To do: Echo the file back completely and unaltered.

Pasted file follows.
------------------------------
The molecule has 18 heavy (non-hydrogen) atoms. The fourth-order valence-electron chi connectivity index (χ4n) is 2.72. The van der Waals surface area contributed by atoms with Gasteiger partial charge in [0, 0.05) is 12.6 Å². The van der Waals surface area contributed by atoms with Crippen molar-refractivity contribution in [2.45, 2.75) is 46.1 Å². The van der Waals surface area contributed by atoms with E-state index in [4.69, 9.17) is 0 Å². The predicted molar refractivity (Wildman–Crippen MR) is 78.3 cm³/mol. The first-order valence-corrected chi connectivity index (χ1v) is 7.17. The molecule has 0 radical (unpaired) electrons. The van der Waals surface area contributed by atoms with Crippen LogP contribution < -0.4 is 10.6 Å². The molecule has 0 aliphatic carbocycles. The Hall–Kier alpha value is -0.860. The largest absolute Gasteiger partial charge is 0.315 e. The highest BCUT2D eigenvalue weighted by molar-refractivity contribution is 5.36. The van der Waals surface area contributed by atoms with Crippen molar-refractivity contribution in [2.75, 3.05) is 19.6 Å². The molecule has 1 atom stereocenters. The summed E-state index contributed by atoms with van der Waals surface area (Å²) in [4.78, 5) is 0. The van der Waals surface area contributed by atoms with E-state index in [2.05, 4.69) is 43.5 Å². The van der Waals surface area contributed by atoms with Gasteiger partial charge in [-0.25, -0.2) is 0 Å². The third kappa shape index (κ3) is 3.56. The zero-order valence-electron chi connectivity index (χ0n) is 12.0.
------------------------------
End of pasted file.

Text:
The molecule has 18 heavy (non-hydrogen) atoms. The fourth-order valence-electron chi connectivity index (χ4n) is 2.72. The van der Waals surface area contributed by atoms with Gasteiger partial charge in [0, 0.05) is 12.6 Å². The van der Waals surface area contributed by atoms with Crippen molar-refractivity contribution in [2.45, 2.75) is 46.1 Å². The van der Waals surface area contributed by atoms with E-state index in [4.69, 9.17) is 0 Å². The predicted molar refractivity (Wildman–Crippen MR) is 78.3 cm³/mol. The first-order valence-corrected chi connectivity index (χ1v) is 7.17. The molecule has 0 radical (unpaired) electrons. The van der Waals surface area contributed by atoms with Crippen LogP contribution < -0.4 is 10.6 Å². The molecule has 0 aliphatic carbocycles. The Hall–Kier alpha value is -0.860. The largest absolute Gasteiger partial charge is 0.315 e. The highest BCUT2D eigenvalue weighted by molar-refractivity contribution is 5.36. The van der Waals surface area contributed by atoms with Crippen molar-refractivity contribution in [2.75, 3.05) is 19.6 Å². The molecule has 1 atom stereocenters. The summed E-state index contributed by atoms with van der Waals surface area (Å²) in [4.78, 5) is 0. The van der Waals surface area contributed by atoms with E-state index in [2.05, 4.69) is 43.5 Å². The van der Waals surface area contributed by atoms with Gasteiger partial charge in [-0.25, -0.2) is 0 Å². The third kappa shape index (κ3) is 3.56. The zero-order valence-electron chi connectivity index (χ0n) is 12.0.